Russia: Reviving the Red Army


August 23, 2007: With a bit of fanfare, the government announced that the armed forces are being restored to their former glory. But most of this was a PR exercise. A dozen or so long-range bombers were sent off on the kind of flights that brought them to the borders of distant countries, and triggered a response from air defenses. Military exercises were held with China and several Central Asian states. This sort of thing hasn't been seen since the Cold War ended in the early 1990s. Since then, Russian military power has dropped off the charts. The much feared Cold War era Red Army, of over 200 active duty and reserve divisions, shrank to a force a fifth that size, and much less ready for combat. In terms of actual troops, the Russian army is smaller, and much less capable, than the United States Army. While some troops and pilots have gained valuable combat experience in Chechnya, the only reliable troops the Russians have is a few hundred thousand, organized into special army, navy, air force and interior ministry units.

Back in 1991, the Russian (or, rather, Soviet Union) armed forces had five million troops. Today, there are about a million troops. Fifteen years of starvation budgets, little training and less procurement have left the Russian armed forces demoralized and, well, defeated. But the Cold War generation of officers and troops are passing from the scene. The best of them got out as the civilian economy boomed with opportunities in the 1990s. The worst officers and NCOs are being pensioned off, and the armed forces are being rebuilt. But this process will take a decade, or more, and will produce a smaller, more "Western" military.

Meanwhile, money for maintenance and refurbishment can put a lot of the late-Cold War gear back in service. After a two year refit, the carrier Kuznetzov is back in service. Smaller warships have also been refurbed, and money provided to put them to sea and give the crews needed experience.

This revival of military power will cost several hundred billion dollars, take at least a decade, and is expected to revive the Russian arms and military equipment industries. Right now, most of the military equipment is at least two decades out of date. On paper, Russia has a lot of the same systems found in the West (like smart bombs and phased array radars). But in practice, much of this arsenal actually consists of production prototypes, laboratory models or stuff that was manufactured, but never worked terribly well, and couldn't even find an export customer.

Russia has found customers for its two late-Cold War jet fighters; the Mig-29 and Su-27/30. These are roughly comparable to the American F-16 and F-15/15E, and are sold to countries that can't get the real thing, and need a price break. But Russian warplanes still suffer the stigma of always being losers in air campaigns. The Mig-29/Su-27/30 generation are different as they are built to Western standards. That is, they are sturdy enough to handle constant use for training flights. Alas, most customers for Russian jets are not flush enough to pay for all that expensive training. Thus Russia jets continue their tradition of being target practice for Western fighters.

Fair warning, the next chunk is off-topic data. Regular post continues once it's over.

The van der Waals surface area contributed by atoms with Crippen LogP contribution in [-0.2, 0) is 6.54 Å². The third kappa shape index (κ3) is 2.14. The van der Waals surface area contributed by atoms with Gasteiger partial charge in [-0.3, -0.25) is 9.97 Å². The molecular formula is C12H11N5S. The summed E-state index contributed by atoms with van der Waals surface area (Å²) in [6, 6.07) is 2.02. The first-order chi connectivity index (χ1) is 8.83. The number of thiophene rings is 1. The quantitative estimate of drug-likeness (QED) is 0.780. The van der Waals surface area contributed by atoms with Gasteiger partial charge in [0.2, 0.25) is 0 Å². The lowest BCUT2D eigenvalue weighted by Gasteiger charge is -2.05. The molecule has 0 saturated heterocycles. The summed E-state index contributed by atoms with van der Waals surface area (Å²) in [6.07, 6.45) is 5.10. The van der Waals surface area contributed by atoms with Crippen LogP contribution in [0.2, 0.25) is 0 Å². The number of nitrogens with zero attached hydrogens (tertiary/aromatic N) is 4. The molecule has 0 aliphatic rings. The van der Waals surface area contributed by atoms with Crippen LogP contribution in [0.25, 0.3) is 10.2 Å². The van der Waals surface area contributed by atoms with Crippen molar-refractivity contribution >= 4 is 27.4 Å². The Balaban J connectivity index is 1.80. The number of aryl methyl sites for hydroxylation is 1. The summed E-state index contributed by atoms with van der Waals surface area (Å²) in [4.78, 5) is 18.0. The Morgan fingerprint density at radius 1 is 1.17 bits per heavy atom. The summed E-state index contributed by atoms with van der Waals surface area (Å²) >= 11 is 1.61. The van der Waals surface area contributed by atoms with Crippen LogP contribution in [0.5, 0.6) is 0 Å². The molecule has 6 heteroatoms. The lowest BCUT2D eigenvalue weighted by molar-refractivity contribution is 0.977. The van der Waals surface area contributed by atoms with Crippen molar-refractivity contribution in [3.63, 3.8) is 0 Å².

But Russia sees this revival of their military aviation industry as a way to save their civil aviation industry. This operation, which once had a monopoly on sales to about a third (the less affluent third) of the worlds population, has been reduced to practically nothing. Last year. Russian factories turned out fewer than ten airliners. That's about one percent of the world market. But Russian plants cannot produce to Western standards, and are able to compete, at least on price. If Russia can get some momentum going, they can become the low-cost provider in the civil aviation market.

The new armed forces, which include interior ministry paramilitaries, will comprise fewer than a million, better paid, trained, equipped and led, troops. Because Russia still has its nuclear weapons, it doesn't need a huge army to defend the motherland. And without a huge army, it's much less of a threat to its neighbors.




Help Keep Us From Drying Up

We need your help! Our subscription base has slowly been dwindling.

Each month we count on your contribute. You can support us in the following ways:

  1. Make sure you spread the word about us. Two ways to do that are to like us on Facebook and follow us on Twitter.
  2. Subscribe to our daily newsletter. We’ll send the news to your email box, and you don’t have to come to the site unless you want to read columns or see photos.
  3. You can contribute to the health of StrategyPage.
Subscribe   contribute   Close